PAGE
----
Human Nature Review  2003 Volume 3: 12-14 ( 16 January )
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Book Review

Evolution and the Capacity for Commitment
edited by Randolph M. Nesse
New York: Russell Sage Foundation, 2001.

Reviewed by William D. Casebeer, PhD, Department of Philosophy, HQ USAFA/DFPY,
2354 Fairchild Drive, Suite 1A10, US Air Force Academy, CO 80840, USA.

Nature is red in tooth and claw. The type of creature produced by evolution is
the powerful loner, who knows when to cheat and can do it well: he is a kind of
Nietzschean übermensch who breaks the conventions of sociability and morality
with one powerful swipe of his well-oiled and bloodied fighting appendage. Or
so the poet Alfred Lord Tennyson would have you believe.1 To which I say:
poppycock. With regards to paving the way for the popular reception of
Darwinian evolution (or the lack thereof!), this characterization of the types
of organisms produced by the struggle for survival has done far more harm than
good. Randolph Nesse, the editor of the Russell Sage Foundation's volume
"Evolution and the Capacity for Commitment," has assembled a wonderful
collection of essays that explores the explanatory successes and limits of the
red-in-tooth-and-claw worldview. Nature's evolutionary processes have produced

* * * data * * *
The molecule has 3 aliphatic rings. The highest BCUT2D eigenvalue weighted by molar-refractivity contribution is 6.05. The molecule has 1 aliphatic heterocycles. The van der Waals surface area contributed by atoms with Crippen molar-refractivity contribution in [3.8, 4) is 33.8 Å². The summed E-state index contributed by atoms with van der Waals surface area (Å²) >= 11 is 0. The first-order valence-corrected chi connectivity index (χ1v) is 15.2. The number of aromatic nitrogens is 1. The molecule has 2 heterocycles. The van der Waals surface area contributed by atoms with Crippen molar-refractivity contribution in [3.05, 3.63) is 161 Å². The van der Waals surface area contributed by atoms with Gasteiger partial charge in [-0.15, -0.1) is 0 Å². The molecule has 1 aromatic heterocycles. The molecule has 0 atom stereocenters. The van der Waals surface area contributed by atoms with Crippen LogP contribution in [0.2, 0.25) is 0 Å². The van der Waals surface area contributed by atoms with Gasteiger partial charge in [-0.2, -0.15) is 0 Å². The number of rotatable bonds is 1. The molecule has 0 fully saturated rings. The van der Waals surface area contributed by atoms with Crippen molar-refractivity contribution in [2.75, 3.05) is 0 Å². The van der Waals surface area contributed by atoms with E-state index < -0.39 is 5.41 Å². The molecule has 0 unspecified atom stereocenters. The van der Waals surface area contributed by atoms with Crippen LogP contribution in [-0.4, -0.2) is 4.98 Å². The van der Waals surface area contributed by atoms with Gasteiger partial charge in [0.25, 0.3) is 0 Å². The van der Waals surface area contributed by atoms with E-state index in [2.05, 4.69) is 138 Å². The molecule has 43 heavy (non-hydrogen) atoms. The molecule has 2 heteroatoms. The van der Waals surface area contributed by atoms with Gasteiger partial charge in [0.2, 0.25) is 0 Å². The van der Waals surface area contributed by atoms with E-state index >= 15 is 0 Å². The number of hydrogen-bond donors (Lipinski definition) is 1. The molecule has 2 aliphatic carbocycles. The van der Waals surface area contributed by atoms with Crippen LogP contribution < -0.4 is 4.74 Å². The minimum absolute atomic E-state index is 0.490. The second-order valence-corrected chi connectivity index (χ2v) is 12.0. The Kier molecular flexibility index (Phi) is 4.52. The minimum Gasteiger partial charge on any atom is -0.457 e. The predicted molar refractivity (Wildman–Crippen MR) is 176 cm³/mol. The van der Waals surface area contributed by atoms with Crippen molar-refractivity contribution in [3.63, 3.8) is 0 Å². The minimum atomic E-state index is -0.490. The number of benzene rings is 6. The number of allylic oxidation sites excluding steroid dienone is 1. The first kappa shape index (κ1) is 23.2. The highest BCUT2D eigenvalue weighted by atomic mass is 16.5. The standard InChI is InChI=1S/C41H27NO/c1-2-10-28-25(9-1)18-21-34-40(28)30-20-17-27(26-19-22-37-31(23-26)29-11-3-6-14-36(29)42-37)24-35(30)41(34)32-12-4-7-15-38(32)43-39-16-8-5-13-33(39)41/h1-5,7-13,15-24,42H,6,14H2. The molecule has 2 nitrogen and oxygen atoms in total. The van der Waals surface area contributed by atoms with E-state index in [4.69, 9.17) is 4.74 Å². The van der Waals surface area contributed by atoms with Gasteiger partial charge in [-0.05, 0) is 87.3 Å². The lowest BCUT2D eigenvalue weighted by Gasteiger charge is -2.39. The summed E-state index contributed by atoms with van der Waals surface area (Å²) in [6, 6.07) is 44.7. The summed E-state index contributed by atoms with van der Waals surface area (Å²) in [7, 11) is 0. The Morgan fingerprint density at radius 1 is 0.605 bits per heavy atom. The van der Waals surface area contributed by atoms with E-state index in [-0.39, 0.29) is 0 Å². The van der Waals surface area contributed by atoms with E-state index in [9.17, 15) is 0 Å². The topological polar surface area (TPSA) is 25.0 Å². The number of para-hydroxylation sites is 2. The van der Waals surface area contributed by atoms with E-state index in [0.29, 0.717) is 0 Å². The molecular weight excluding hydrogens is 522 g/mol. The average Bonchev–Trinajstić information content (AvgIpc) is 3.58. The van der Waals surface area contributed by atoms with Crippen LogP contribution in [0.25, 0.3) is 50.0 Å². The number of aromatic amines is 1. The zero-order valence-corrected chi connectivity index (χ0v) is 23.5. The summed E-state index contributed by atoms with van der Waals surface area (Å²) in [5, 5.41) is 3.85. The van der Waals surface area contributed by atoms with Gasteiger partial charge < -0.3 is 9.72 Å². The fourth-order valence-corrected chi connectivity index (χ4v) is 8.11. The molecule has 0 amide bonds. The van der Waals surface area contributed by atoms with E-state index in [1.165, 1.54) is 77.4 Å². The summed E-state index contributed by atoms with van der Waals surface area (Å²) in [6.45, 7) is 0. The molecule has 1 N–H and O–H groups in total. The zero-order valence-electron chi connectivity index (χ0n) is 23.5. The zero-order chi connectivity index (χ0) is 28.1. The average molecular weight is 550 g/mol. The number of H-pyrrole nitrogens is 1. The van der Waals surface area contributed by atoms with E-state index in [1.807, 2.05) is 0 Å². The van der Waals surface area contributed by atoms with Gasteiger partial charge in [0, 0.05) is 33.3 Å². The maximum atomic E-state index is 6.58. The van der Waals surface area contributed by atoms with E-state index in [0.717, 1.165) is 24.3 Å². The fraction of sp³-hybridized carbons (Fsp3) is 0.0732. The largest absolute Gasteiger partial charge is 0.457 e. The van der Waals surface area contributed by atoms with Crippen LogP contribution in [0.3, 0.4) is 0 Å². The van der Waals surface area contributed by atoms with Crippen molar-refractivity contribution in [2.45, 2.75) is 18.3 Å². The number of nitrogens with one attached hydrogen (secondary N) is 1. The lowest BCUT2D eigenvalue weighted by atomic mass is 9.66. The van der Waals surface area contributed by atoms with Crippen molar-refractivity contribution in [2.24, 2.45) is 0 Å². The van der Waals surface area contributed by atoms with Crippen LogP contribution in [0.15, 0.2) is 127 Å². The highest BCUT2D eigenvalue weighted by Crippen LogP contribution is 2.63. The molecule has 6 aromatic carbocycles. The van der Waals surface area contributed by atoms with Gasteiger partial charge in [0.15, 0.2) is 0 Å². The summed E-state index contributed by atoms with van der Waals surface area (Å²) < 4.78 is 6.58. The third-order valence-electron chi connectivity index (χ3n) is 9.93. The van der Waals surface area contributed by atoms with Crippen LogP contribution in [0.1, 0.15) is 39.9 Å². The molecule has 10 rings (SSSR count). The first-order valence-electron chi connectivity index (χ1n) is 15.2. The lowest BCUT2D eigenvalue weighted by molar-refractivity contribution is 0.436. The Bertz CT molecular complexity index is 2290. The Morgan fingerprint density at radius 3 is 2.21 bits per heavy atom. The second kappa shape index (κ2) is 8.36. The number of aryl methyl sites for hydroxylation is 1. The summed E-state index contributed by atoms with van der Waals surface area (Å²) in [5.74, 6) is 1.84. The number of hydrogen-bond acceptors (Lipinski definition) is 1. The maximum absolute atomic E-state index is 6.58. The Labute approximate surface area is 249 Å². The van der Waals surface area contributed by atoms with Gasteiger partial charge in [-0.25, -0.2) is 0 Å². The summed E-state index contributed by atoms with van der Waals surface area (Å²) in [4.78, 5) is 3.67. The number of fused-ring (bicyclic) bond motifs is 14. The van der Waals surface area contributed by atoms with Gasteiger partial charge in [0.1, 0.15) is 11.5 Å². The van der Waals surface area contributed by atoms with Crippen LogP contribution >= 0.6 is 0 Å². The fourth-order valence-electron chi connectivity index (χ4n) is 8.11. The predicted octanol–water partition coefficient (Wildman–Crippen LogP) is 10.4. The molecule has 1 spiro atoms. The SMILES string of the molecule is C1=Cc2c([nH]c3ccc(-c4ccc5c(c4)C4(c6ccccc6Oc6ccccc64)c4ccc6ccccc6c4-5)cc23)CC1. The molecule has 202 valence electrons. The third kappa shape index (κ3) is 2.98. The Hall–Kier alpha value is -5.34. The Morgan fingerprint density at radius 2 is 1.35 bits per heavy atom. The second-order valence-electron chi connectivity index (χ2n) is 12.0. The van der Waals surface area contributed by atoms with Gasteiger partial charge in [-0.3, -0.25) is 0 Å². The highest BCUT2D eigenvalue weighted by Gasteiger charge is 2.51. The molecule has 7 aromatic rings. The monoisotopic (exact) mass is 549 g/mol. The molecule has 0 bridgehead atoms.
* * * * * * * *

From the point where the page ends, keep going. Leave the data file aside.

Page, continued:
creatures, such as (but not only) human beings, capable of committing
themselves to the nurture of social norms, moral dictates, and group welfare,
even when such commitment is harmful to any individual's interests narrowly
construed. Our capacity to commit ourselves to these things is at the very
heart of our social life. Explaining how such a capacity could have arisen, and
how it is rooted in basic evolved psychological processes, is the task of this
seminal volume. Diverse and multi-disciplinary, it's sure to become a
well-cited classic in sociobiological circles and deserves a wider readership.

Nesse contributes very useful opening and closing chapters. His definition of a
commitment is "an act or signal that gives up options in order to influence
someone's behavior by changing incentives or expectations." Nesse identifies
four types of commitment: (1) intrinsically self-enforcing ("burning your
bridges behind you"), (2) enforced by incentives controlled by others (such as
a contractual obligation), (3) enforced by a concern for reputation ("you have
offended my honor, sir"), and (4) enforced by emotional states (such as
feelings of guilt or obligation). Any single commitment may be enforced by
several of these incentives. The challenge for evolutionary theorists is to
explain plausibly how these categories of incentives and their enforcements
could have arisen.

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Evolution and the Capacity for Commitment
Edited by Randolph M. Nesse
Russell Sage Press, New York, 2001

General information about the book is available at:

Link to Russell Sage Press information and order form,
with access to Contents, Authors, and text of Chapter 1:


Commitment is at the core of social life.  We live in a social fabric woven